Hello Family and Friends!

I am curating a solo exhibition for musician, composer, and artist David Molina. He is featured in the upcoming issue of Asterisk SF Magazine. The show will be wonderful and it is his first gallery exhibition in San Francisco. With over 17 years of composing, music and instrument making, sound installation work, and theatrical production work, we are extremely happy and excited about his upcoming show. Please read the curatorial statement below and join us on January 17, 2013 from 7-10 pm!!

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Join us for our first event of 2013 in celebration of the Music Issue and the opening of Transience: The Work of David Molina. An exhibit on the art of sound.

CURATORIAL STATEMENT
Transience provides a retrospective look at David Molina’s theatrical scores and music compositions as well as his collaborative works with Bay Area artists including Garrett La Fever, Mickey Tachibana, Cause Collective, Susie Valdez, Victor Cartagena, Violeta Luna, Roberto Varea, and Anna Geyer. The exhibition presents existing and new interactive works such as Memory Web, which showcased at the 2012 San Francisco Fine Art Fair. For this particular exhibition, Molina will be presenting his latest interactive work, Rusting Souls, which entailed a deconstructing and reconstructing of the Cimbalom, an instrument originally from eastern Europe.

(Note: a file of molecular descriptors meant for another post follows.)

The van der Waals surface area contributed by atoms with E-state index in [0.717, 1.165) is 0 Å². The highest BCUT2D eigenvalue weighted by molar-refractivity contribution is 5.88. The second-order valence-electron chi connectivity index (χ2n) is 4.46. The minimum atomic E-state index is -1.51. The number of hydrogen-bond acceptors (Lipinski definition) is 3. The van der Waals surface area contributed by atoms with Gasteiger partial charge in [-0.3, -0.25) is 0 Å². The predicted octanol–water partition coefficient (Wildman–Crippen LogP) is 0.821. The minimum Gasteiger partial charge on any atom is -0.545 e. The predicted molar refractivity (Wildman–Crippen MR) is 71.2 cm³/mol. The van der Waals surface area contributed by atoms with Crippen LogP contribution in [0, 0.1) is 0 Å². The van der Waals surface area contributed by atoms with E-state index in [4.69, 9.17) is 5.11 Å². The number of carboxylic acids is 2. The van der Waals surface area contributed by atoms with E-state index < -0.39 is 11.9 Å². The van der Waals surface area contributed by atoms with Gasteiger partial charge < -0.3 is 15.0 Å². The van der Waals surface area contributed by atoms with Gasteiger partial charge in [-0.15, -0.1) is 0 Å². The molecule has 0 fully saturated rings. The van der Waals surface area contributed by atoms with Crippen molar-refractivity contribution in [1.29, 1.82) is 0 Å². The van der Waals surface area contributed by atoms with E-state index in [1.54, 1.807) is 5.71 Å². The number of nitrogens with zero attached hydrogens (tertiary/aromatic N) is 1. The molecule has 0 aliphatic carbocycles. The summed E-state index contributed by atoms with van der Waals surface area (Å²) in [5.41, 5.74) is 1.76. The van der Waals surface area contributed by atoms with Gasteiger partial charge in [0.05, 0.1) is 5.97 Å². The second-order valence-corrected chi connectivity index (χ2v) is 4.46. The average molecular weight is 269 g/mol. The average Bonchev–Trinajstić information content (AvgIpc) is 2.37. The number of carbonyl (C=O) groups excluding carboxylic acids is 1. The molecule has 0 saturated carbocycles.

Spanning Molina’s installation works to a comprehensive discography, Transience assembles a collection of intricately re-imagined instruments, such as Homage to Musee Mecanique: A Game Of Time, The Chimes of Seven Spells, The Broken Heart Sings, a plethora of parts pieced together to create a multifaceted and unique experience of sound.

Hearing has the capacity to command our being by forcing us to listen and understand the world. The imagination works in conjunction with sound allowing us to envision our environment or awaken a long obscured tale. The works in Transience seek to envelop the listener into narratives and a tactile experience of music. With no specific starting point other than the listener, the exhibition emerges as a study of contemporary music making and how stories can be told through beautifully and meticulously strung notes by the artist-musician’s hand. Transience is an examination of how music affects our understanding of personal histories and interactions as well as our perceptions of sound.

– Dorothy Santos, Arts Editor + Curator

On a cool, breezy summer evening, music emanates from the middle of the block on 18th Street, steps away from Dolores Park. The lovely voice of a woman summons, rather easily, others to a delightful space. Stepping inside, there are vibrant and colorful drawings of sweet breads and cakes adorning the walls. The music that lured people in is just as intoxicating as the wine and food served. A songstress taps at an upside-down metal bucket fashioned into a stringed instrument while singing with perfect key and timing. Looking around, the tables are filled with people and food. One of the chefs for the event walks over with sushi wrapped in nori with intricate laser-cut patterning. Sitting down on one of the benches and with possibly the freshest ceviche ever made, it was hard not to feel captivated by the warmth and uniqueness of the space—not your average closing art exhibition. Yet, this is the constant environment and ambiance found at nonprofit organization 18 Reasons.